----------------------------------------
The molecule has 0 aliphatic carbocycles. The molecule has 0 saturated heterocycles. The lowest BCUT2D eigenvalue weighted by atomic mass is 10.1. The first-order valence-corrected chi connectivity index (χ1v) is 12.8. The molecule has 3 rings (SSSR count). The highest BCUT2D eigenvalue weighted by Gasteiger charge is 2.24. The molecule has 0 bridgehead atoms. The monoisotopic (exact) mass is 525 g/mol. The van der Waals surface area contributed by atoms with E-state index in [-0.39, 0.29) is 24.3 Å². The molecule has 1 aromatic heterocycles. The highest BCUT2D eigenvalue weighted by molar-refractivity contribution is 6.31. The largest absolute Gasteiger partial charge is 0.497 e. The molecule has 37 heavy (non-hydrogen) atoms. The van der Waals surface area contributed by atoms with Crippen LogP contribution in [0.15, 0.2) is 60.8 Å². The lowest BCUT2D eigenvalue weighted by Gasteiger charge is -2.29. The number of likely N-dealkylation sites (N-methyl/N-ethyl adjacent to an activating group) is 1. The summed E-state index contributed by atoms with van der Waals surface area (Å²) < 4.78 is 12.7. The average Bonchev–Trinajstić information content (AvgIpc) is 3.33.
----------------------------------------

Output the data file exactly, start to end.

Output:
The molecule has 0 aliphatic carbocycles. The molecule has 0 saturated heterocycles. The lowest BCUT2D eigenvalue weighted by atomic mass is 10.1. The first-order valence-corrected chi connectivity index (χ1v) is 12.8. The molecule has 3 rings (SSSR count). The highest BCUT2D eigenvalue weighted by Gasteiger charge is 2.24. The molecule has 0 bridgehead atoms. The monoisotopic (exact) mass is 525 g/mol. The van der Waals surface area contributed by atoms with E-state index in [-0.39, 0.29) is 24.3 Å². The molecule has 1 aromatic heterocycles. The highest BCUT2D eigenvalue weighted by molar-refractivity contribution is 6.31. The largest absolute Gasteiger partial charge is 0.497 e. The molecule has 37 heavy (non-hydrogen) atoms. The van der Waals surface area contributed by atoms with Crippen LogP contribution in [0.15, 0.2) is 60.8 Å². The lowest BCUT2D eigenvalue weighted by Gasteiger charge is -2.29. The number of likely N-dealkylation sites (N-methyl/N-ethyl adjacent to an activating group) is 1. The summed E-state index contributed by atoms with van der Waals surface area (Å²) < 4.78 is 12.7. The average Bonchev–Trinajstić information content (AvgIpc) is 3.33.